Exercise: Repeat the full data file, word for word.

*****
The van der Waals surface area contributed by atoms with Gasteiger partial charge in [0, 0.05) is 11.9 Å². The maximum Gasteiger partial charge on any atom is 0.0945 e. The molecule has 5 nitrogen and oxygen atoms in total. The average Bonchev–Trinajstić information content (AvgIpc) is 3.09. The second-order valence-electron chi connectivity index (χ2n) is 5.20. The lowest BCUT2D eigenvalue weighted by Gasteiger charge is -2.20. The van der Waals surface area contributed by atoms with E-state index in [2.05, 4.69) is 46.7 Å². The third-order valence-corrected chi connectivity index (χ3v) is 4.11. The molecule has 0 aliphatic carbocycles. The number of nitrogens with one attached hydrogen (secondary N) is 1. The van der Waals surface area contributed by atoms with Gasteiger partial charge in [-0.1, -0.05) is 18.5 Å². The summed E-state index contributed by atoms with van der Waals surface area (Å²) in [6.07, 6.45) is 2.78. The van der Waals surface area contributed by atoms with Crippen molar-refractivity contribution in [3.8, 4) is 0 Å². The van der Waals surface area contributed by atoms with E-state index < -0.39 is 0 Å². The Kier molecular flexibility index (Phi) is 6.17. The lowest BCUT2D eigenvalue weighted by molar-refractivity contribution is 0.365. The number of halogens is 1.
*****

The van der Waals surface area contributed by atoms with Gasteiger partial charge in [0, 0.05) is 11.9 Å². The maximum Gasteiger partial charge on any atom is 0.0945 e. The molecule has 5 nitrogen and oxygen atoms in total. The average Bonchev–Trinajstić information content (AvgIpc) is 3.09. The second-order valence-electron chi connectivity index (χ2n) is 5.20. The lowest BCUT2D eigenvalue weighted by Gasteiger charge is -2.20. The van der Waals surface area contributed by atoms with E-state index in [2.05, 4.69) is 46.7 Å². The third-order valence-corrected chi connectivity index (χ3v) is 4.11. The molecule has 0 aliphatic carbocycles. The number of nitrogens with one attached hydrogen (secondary N) is 1. The van der Waals surface area contributed by atoms with Gasteiger partial charge in [-0.1, -0.05) is 18.5 Å². The summed E-state index contributed by atoms with van der Waals surface area (Å²) in [6.07, 6.45) is 2.78. The van der Waals surface area contributed by atoms with Crippen molar-refractivity contribution in [3.8, 4) is 0 Å². The van der Waals surface area contributed by atoms with E-state index < -0.39 is 0 Å². The Kier molecular flexibility index (Phi) is 6.17. The lowest BCUT2D eigenvalue weighted by molar-refractivity contribution is 0.365. The number of halogens is 1.